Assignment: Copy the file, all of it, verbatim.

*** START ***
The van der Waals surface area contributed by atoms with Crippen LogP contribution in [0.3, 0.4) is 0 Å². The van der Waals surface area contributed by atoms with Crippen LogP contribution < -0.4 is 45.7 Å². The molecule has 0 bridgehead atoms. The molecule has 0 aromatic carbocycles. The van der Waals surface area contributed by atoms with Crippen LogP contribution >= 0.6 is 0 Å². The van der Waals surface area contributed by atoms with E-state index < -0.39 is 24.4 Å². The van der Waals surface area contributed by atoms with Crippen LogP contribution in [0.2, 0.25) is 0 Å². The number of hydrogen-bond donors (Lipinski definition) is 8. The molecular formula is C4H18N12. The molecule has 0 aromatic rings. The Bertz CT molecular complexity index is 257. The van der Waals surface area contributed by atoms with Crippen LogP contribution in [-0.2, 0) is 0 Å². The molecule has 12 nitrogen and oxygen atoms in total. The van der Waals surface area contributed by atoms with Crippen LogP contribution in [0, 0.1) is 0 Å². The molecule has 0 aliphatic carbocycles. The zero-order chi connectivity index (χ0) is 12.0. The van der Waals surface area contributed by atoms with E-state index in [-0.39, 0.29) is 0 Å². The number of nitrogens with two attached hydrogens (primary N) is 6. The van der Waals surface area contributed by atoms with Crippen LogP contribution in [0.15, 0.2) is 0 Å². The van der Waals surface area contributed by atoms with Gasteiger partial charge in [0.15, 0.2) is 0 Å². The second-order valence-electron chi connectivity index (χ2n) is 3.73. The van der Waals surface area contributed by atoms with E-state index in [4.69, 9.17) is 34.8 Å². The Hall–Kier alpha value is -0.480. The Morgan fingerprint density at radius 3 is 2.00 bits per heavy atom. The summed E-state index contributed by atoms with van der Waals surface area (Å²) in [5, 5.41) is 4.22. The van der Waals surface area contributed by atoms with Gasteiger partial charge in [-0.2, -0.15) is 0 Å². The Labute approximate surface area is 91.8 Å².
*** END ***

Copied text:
The van der Waals surface area contributed by atoms with Crippen LogP contribution in [0.3, 0.4) is 0 Å². The van der Waals surface area contributed by atoms with Crippen LogP contribution < -0.4 is 45.7 Å². The molecule has 0 bridgehead atoms. The molecule has 0 aromatic carbocycles. The van der Waals surface area contributed by atoms with Crippen LogP contribution >= 0.6 is 0 Å². The van der Waals surface area contributed by atoms with E-state index < -0.39 is 24.4 Å². The van der Waals surface area contributed by atoms with Crippen LogP contribution in [0.2, 0.25) is 0 Å². The number of hydrogen-bond donors (Lipinski definition) is 8. The molecular formula is C4H18N12. The molecule has 0 aromatic rings. The Bertz CT molecular complexity index is 257. The van der Waals surface area contributed by atoms with Crippen LogP contribution in [-0.2, 0) is 0 Å². The molecule has 12 nitrogen and oxygen atoms in total. The van der Waals surface area contributed by atoms with Crippen LogP contribution in [0, 0.1) is 0 Å². The molecule has 0 aliphatic carbocycles. The zero-order chi connectivity index (χ0) is 12.0. The van der Waals surface area contributed by atoms with E-state index in [-0.39, 0.29) is 0 Å². The number of nitrogens with two attached hydrogens (primary N) is 6. The van der Waals surface area contributed by atoms with Crippen LogP contribution in [0.15, 0.2) is 0 Å². The van der Waals surface area contributed by atoms with Gasteiger partial charge in [0.15, 0.2) is 0 Å². The second-order valence-electron chi connectivity index (χ2n) is 3.73. The van der Waals surface area contributed by atoms with E-state index in [4.69, 9.17) is 34.8 Å². The Hall–Kier alpha value is -0.480. The Morgan fingerprint density at radius 3 is 2.00 bits per heavy atom. The summed E-state index contributed by atoms with van der Waals surface area (Å²) in [5, 5.41) is 4.22. The van der Waals surface area contributed by atoms with Gasteiger partial charge in [-0.2, -0.15) is 0 Å². The Labute approximate surface area is 91.8 Å².